7. Improper/incomplete documentation of claims files;
  8. Failure to provide required compliant disclosures in the underwriting processes;
  9. Improper/incomplete documentation of underwriting files; and
  10.  Failure to issue correct payments and/or compliant denial notices

For those who’d like more detail, Wolters Kluwer will provide a copy of its report and is holding complimentary insurance webinars on this subject, with information available at this link.

The Worst Brings Out the Best in People and Corporate Citizens
Donations to Irma relief efforts outstanding

Amidst the cold flood waters of IRMA is a warmth to the heart in its aftermath created by the generosity of donations that have poured in from all over Florida, the United States, and the world.   We are able to mention just a few of the many here whose contributions are making a difference in the speed and surety of the recovery of millions of people and businesses that call Florida home.

Publix Super Markets, headquartered in Lakeland near my hometown of Plant City, helped us take Irma with a dose of sugar and good humor, baking hurricane-decorated cakes and cookies in the days leading up to landfall.  In all, Publix has pledged $5 million to food banks in Florida and throughout the Southeast.  Ashley Furniture has pledged to offer products and discounts worth $1 million in Florida to victims of Irma and another $1 million in Texas to victims of Harvey.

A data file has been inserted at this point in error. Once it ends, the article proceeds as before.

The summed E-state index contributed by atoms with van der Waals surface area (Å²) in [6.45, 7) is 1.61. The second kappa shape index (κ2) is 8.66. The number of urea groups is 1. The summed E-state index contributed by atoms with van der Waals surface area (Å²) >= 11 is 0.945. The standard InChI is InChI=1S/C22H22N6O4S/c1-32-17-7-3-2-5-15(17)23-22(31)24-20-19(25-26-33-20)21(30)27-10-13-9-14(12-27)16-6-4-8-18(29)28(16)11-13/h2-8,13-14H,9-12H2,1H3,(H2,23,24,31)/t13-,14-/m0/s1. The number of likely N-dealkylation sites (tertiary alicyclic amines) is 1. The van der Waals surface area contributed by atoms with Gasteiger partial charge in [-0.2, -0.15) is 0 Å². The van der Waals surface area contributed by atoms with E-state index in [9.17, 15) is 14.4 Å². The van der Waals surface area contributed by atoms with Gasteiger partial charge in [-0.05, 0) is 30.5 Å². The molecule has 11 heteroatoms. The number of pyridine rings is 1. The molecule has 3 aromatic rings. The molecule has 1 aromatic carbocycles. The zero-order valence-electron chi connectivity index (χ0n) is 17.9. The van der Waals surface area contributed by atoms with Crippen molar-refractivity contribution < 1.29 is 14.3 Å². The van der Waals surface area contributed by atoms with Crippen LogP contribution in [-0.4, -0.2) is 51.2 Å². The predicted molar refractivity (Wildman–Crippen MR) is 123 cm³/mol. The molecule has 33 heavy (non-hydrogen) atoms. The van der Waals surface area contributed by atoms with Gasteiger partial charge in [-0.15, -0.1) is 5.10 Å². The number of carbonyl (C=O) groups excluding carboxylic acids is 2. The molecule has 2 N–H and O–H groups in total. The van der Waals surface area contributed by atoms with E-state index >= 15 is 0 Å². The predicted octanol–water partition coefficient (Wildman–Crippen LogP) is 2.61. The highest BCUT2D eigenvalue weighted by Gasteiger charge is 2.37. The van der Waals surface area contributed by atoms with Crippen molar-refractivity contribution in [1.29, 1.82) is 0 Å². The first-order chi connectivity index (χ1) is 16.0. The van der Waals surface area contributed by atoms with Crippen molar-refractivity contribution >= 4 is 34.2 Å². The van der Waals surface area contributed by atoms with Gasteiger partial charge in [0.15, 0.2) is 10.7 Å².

The National Hockey League and its Florida teams (the Tampa Bay Lightning and Florida Panthers of Miami) are donating $2.7 million to various relief efforts.

On the insurance side, WellCare Health Plans is donating $1 million to Volunteer Florida, which is serving as the state of Florida agency coordinating volunteers and donations.  Florida Blue has pledged $1 million in relief to local organizations in the hardest-hit areas, including United Way chapters, community foundations, the Red Cross, and Volunteer Florida’s Florida Disaster Fund.

Banks (where the money is) are also coming to the rescue.  The SunTrust Foundation announced a $500,000 donation, with $250,000 going to the Red Cross and the remainder to other groups.  BB&T is also giving $500,000, with half going to the Red Cross and the other half toward eight truckloads of humanitarian supplies, including bottled water.

If you haven’t yet, we urge you to help your neighbors around the state, too.  One easy way is through Volunteer Florida, which is mobilizing both volunteers and donations to help Irma victims in our home state.  In our travels this past week to Central and coastal areas of Florida, we saw a tremendous outpouring of care and courage.  The resiliency of Floridians is tremendous – and together – we can get through this.   Please let us know if we can be of service to you in any way.

Take good care,